- The Washington Times - Monday, April 2, 2012

It was not a pleasant sight Sunday in Toronto, seeing Washington Wizards forward Trevor Booker and center Nene sitting on the bench wearing walking boots. Booker and Nene have the same injury, a pulled ligament in the left foot, technically known as plantar fasciitis.

Both players were hurt in the Wizards’ 97-76 win over Philadelphia on Friday.

“I’ll be fine, but I need to live day-by-day,” Nene said. It’s an injury that also gave him trouble when he was with Denver.

Forward Rashard Lewis hasn’t suited up since before the All-Star break because of a bone bruise on his left knee. He is treating the condition with Synvisc shots, but there is no timetable for his return.

Andray Blatche also is on the inactive list along with Lewis after missing five weeks with a left calf injury. He returned to the lineup in early March and played in nine games, but it soon became clear that his inability to do any conditioning work while sidelined left him out of basketball shape.

The outbreak of injuries leaves coach Randy Wittman with very few options.

“We don’t have a lot of bodies that I can do a lot of different scheming with,” Wittman said after the Wizards’ 99-92 loss to the Raptors, the first game with Nene and Booker both sidelined, although each has missed games separately.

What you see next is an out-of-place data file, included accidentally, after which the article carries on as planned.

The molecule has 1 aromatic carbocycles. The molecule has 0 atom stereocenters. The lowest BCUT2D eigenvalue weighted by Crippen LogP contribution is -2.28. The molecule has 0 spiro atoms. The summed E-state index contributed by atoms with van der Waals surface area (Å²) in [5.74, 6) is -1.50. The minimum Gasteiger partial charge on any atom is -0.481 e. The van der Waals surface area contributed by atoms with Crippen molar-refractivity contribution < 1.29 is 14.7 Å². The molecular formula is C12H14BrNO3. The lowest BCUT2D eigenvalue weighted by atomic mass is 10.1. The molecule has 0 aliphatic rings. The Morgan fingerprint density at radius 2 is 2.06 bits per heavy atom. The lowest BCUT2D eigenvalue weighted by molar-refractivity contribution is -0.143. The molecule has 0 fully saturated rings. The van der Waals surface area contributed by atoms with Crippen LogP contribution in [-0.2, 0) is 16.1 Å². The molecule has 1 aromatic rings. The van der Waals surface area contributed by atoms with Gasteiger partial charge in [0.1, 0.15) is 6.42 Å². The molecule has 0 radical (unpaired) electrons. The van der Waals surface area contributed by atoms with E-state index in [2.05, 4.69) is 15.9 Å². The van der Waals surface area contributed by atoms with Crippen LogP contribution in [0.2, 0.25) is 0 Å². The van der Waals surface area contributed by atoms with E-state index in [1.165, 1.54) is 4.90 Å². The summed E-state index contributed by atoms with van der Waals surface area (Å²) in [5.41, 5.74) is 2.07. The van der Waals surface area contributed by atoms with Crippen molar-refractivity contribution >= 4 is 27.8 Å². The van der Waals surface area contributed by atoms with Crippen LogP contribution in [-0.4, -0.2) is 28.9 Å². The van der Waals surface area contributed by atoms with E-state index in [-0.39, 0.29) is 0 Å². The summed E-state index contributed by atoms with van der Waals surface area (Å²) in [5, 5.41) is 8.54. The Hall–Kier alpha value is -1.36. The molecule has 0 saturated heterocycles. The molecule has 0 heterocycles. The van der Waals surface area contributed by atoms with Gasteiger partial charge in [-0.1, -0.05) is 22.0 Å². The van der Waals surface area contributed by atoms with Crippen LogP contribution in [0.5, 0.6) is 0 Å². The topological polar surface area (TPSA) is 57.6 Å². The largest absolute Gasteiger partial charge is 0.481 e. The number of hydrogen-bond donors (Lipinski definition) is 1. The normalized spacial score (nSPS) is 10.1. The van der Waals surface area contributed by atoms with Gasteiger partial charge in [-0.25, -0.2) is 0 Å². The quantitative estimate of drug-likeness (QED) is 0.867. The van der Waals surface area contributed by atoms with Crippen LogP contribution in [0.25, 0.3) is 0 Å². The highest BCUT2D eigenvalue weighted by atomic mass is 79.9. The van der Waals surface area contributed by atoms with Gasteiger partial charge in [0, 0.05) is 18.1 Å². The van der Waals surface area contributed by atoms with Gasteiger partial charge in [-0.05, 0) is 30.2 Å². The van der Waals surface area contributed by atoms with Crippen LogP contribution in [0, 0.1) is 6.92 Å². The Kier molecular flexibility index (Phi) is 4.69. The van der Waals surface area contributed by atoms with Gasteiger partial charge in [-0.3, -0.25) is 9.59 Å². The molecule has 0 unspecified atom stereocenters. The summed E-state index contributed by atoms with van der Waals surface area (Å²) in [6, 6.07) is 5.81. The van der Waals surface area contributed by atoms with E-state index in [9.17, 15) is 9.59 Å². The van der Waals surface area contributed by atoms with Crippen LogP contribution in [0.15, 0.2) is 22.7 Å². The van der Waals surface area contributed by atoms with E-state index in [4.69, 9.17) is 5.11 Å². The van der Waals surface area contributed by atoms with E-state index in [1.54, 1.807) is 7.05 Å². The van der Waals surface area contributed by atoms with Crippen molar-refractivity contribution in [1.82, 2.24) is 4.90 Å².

With a little less than a month to go in the regular season, the Wizards, like a lot of teams at this time of year, literally are limping to the finish line.

The Wizards have added a couple of healthy bodies to get them through the final weeks. Edwin Ubiles was signed to a 10-day contract from the Dakota Wizards of the NBA Developmental League in mid-March. After his deal ended, the Wizards brought up Cartier Martin on March 28, also on a 10-day contract.

Martin played for the Wizards last season and already was familiar with the team. He led all scorers with 20 points in the Wizards’ win over the 76ers on Friday.

Wittman calls this time of the year a juggling act.

“We try to change things, put guys in positions where they have to adjust,” Wittman said. “We’ll have to go small some; I don’t have very many bigs to have a big lineup, but we’ll put people out there that know what to do.”

Jordan Crawford chose to look on the bright side of having a depleted roster.

“It gives other guys a chance to show what they’ve got,” Crawford said. “It can be a fun time. People count you out, then you pull out the win, and you feel that much better.”

• Carla Peay can be reached at cpeay@washingtontimes.com.

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